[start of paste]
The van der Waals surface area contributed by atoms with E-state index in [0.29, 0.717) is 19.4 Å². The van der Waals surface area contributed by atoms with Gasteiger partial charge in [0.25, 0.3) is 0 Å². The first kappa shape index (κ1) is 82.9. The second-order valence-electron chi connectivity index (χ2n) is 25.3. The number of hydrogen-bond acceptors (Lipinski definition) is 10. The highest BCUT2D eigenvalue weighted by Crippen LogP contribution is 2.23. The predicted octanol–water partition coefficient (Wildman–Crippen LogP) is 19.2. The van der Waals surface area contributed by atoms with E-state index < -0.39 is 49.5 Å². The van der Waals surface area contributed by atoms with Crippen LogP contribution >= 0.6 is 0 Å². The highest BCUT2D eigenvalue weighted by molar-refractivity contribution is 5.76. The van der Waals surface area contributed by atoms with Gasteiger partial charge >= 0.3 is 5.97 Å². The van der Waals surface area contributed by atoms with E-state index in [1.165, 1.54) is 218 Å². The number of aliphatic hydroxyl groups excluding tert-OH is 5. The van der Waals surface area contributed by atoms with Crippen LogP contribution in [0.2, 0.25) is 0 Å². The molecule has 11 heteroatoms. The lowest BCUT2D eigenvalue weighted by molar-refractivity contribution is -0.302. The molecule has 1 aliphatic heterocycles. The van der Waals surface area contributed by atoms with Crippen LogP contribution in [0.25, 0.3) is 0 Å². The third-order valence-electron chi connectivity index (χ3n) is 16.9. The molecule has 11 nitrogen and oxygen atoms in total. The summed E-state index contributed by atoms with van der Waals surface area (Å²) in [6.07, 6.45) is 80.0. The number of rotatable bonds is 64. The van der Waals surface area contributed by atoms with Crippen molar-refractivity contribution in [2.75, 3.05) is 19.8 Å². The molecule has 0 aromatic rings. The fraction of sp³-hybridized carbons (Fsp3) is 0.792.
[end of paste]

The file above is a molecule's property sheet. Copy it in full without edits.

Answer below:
The van der Waals surface area contributed by atoms with E-state index in [0.29, 0.717) is 19.4 Å². The van der Waals surface area contributed by atoms with Gasteiger partial charge in [0.25, 0.3) is 0 Å². The first kappa shape index (κ1) is 82.9. The second-order valence-electron chi connectivity index (χ2n) is 25.3. The number of hydrogen-bond acceptors (Lipinski definition) is 10. The highest BCUT2D eigenvalue weighted by Crippen LogP contribution is 2.23. The predicted octanol–water partition coefficient (Wildman–Crippen LogP) is 19.2. The van der Waals surface area contributed by atoms with E-state index < -0.39 is 49.5 Å². The van der Waals surface area contributed by atoms with Crippen LogP contribution >= 0.6 is 0 Å². The highest BCUT2D eigenvalue weighted by molar-refractivity contribution is 5.76. The van der Waals surface area contributed by atoms with Gasteiger partial charge >= 0.3 is 5.97 Å². The van der Waals surface area contributed by atoms with E-state index in [1.165, 1.54) is 218 Å². The number of aliphatic hydroxyl groups excluding tert-OH is 5. The van der Waals surface area contributed by atoms with Crippen LogP contribution in [0.2, 0.25) is 0 Å². The molecule has 11 heteroatoms. The lowest BCUT2D eigenvalue weighted by molar-refractivity contribution is -0.302. The molecule has 1 aliphatic heterocycles. The van der Waals surface area contributed by atoms with Crippen LogP contribution in [0.25, 0.3) is 0 Å². The third-order valence-electron chi connectivity index (χ3n) is 16.9. The molecule has 11 nitrogen and oxygen atoms in total. The summed E-state index contributed by atoms with van der Waals surface area (Å²) in [6.07, 6.45) is 80.0. The number of rotatable bonds is 64. The van der Waals surface area contributed by atoms with Crippen molar-refractivity contribution in [2.75, 3.05) is 19.8 Å². The molecule has 0 aromatic rings. The fraction of sp³-hybridized carbons (Fsp3) is 0.792.